Tuesday, November 22, 2016
Bruce Arians, the Arizona Cardinal coach, had an eventful weekend and ended up batting .500 with a loss to the Vikings and a win for his heart. After returning home, he developed chest discomfort and rightfully so, made his way to the ER where tests were done to sort out the cause of the chest pain. Rightfully so, because the medical world spends lots of time, effort and money to convince people that chest pain is not normal and potentially could be deadly. Getting chest pain checked out is not something that should be delayed.
Once you get to the hospital, the science of diagnosis mixes with the art of medicine and a healthy dose of Las Vegas probability gets thrown into the mix to decide how much or how little needs to be done to make the diagnosis. If a heart diagnosis is suspected the full force of hospital technology may come raining down on the patient. It is just the suspicion of atherosclerotic heart disease (ASHD) also known as coronary artery disease (CAD) that sets events in motion.
The first step in sorting out chest pain is taking a history. It is the story of the pain that is most important: what it feels like, what brought it on, where it radiates, and whether there are other symptoms including shortness of breath, sweating or nausea. The doctor may try to find risk factors for the patient having narrowed arteries: is there a history of high blood pressure, high cholesterol, diabetes or smoking? What about family history? Or does the patient have a previous history of heart attack, stroke or peripheral artery disease.
If, after taking the history and examining the patient, the doctor thinks that the pain is not cardiac, then the story ends there. Of course, there are other killer causes of chest pain that have to be considered, including pulmonary embolus (blood clot in the lung) and aortic dissection (tearing of the main artery as it leaves the heart), but if the story is not consistent with major disaster, clinical skill allows the doctor to diagnose and treat other things that can cause chest pain, from chest wall injuries to pneumonia to reflux esophagitis.
But if there is worry that the cause of the pain comes from the heart, the next step is an EKG to look for signs of a heart attack. The heart is an electrical pump and if narrowed arteries can’t supply enough blood, that part of the heart conducts electricity differently and those changes can be seen on the EKG tracing. A heart attack means that a blood vessel is completely blocked and the next step is opening the artery either with clot busting drugs or a trip to the cath lab where a cardiologist can open the artery with a balloon and place a stent to keep the artery open.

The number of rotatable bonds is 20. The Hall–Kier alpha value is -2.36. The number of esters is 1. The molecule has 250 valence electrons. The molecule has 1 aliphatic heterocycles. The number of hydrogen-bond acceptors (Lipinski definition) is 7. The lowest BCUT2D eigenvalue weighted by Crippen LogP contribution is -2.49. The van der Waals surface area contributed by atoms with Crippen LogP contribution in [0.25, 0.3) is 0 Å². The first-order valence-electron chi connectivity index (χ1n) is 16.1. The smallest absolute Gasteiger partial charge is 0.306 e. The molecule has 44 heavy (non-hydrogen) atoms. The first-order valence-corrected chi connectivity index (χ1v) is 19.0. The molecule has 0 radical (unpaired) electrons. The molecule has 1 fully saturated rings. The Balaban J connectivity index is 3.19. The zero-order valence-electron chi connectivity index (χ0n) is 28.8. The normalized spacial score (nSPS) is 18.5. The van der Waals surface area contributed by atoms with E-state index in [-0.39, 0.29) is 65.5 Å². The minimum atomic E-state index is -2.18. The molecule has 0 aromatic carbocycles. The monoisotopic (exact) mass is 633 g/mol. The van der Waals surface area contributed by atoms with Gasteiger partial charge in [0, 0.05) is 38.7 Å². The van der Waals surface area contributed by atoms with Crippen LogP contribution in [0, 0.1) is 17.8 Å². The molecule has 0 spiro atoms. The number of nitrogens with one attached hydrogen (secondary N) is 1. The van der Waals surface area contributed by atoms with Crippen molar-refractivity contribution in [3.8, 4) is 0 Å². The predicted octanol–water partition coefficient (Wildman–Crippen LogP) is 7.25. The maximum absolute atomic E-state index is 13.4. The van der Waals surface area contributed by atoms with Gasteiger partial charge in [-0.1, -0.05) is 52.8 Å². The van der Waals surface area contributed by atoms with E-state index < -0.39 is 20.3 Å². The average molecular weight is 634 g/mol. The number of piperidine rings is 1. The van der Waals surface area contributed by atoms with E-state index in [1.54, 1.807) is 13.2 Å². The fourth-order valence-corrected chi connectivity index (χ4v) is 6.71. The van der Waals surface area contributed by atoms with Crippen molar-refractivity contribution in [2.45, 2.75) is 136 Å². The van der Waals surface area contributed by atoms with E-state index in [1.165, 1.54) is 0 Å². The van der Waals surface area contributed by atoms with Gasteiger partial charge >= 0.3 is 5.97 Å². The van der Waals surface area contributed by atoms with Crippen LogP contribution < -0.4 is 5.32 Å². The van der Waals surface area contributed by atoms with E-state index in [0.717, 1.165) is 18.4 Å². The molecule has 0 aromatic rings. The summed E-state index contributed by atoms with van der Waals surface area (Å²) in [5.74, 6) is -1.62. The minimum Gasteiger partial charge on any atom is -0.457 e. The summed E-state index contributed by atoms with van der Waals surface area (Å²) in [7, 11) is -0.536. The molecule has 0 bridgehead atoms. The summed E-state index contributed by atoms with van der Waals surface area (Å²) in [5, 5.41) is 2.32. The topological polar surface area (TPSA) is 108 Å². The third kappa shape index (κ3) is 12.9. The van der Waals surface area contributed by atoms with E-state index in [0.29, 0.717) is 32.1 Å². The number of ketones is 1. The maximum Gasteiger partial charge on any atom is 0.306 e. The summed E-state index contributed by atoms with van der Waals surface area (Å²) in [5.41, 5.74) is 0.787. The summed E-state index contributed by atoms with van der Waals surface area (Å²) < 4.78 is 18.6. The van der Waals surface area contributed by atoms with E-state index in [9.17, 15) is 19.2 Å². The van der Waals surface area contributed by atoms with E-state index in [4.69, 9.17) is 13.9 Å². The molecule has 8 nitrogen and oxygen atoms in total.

If the EKG is normal, the next step is to look for heart muscle that is under stress; perhaps an artery not completely blocked but narrow enough not to get enough blood to meet the muscle’s needs so that it begins to ache or hurt. Blood test can measure chemicals (troponin) leaked from heart muscle cells that are irritated, but it takes at least 4-6 hour for troponin to accumulate in the blood to be detectable. Most often, people arrive in the ER within that time frame, so one troponin test begets another beyond that 4-6 hour to make certain the test remains normal.
If the EKG and troponin are normal, the worry is not yet done. Perhaps the heart artery is narrowed enough to cause pain but not narrow enough to cause damage. That might mean a patient at risk for a heart attack in the near future. The next step is imaging and stressing the heart. This testing may be done immediately but can also be safely delayed f0r 24-48 hours. And there are numerous ways to look at the heart, from a stress test on a treadmill, to chemical stress tests, to stress echocardiograms (ultrasound of the heart) and CT or MRI of the heart and finally, the gold standard, heart catheterization, the same procedure used in a heart attack but this time used to look for a narrowed artery.
Chest pain is a big deal because one only gets one heart and it has to last a lifetime. Showing up to a doctor’s office or ER complaining of chest pain will most likely get you to the front of the line. Aside from dying, that heart muscle can be electrically very irritable and puts the patient at risk for sudden death from ventricular fibrillation, a fatal heart rhythm. While Cardinal fans bemoan the loss of a football game, Coach Arians came through with a bigger win later that evening and lived to have his team play another Sunday.
This entry was tagged Bruce Arians, chest pain, EKG, ER, heart attack, stress test, troponin
Tuesday, March 10, 2015
Anniversaries allow memories to be rekindled and sometimes, introspection regarding what might have been. Perhaps 25 years after the sudden death of Hank Gathers allows another look at the philosophy behind how society decides to spend its resources and how much it’s willing to invest.
Hank Gathers was an elite basketball player for Loyola Marymount University and during a game collapsed and died, the victim of hypertrophic cardiomyopathy, ventricular fibrillation and sudden death. The anniversary of his death has reopened the ongoing discussion of how we screen athletes and potentially prevent future tragedies but the decision making is murky at best.